Thursday, February 24, 2011

Two hearts beating as one

Can two hearts beat better than one? For one Californian man, yes they can.

36-year-old Tyson Smith is a man born with a heart condition that caused his heart to enlarge over his lifetime. The heart of  average person is the size of an adult fist, Smith’s heart is three times that size.

Smith was not going to be able to continue living with his condition so surgery was required. His doctor decided against a traditional heart transplant as a solution for him. Instead he was the recipient of a rare procedure called heterotopic transplantation. Or more easily known as a piggy back transplant.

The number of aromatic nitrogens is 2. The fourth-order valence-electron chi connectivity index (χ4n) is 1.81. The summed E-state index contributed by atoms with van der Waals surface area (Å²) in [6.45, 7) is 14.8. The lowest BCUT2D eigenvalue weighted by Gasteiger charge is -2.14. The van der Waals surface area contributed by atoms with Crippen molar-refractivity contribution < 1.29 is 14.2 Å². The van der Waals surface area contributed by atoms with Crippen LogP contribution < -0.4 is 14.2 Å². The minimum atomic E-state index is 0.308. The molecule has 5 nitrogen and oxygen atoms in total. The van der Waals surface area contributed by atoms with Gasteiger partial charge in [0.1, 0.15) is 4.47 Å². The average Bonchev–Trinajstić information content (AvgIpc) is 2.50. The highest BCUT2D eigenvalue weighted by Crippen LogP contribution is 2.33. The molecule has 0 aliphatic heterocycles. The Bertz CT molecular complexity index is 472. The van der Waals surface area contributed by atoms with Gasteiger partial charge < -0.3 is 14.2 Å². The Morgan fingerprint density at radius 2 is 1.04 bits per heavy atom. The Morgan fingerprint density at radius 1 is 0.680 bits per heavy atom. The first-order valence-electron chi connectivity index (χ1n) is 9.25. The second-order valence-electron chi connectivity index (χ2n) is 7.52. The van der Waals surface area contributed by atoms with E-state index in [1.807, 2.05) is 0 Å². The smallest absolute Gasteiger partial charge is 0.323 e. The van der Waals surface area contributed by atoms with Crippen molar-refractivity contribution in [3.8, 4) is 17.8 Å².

Dr. Jack Copeland, of UC San Diego’s Thorton Hospital,  took a donated heart and attached it directly to Smith’s own. Now the two are working together and beating as one. The procedure cost far less than a traditional transplant as saved Smith from having multiple surgeries.

Before the surgery doctors predicted Smith had only one month to live. He was sleeping 20 hours a day.

He is recovering well as is expected to go home in as little as two weeks.

Smith, who is a father of four, has been inspired by the procedure and wants to go back to school to become a radiologist.

Maybe now Tyson Smith can love twice as many people. Or maybe experience heartbreak two times as much.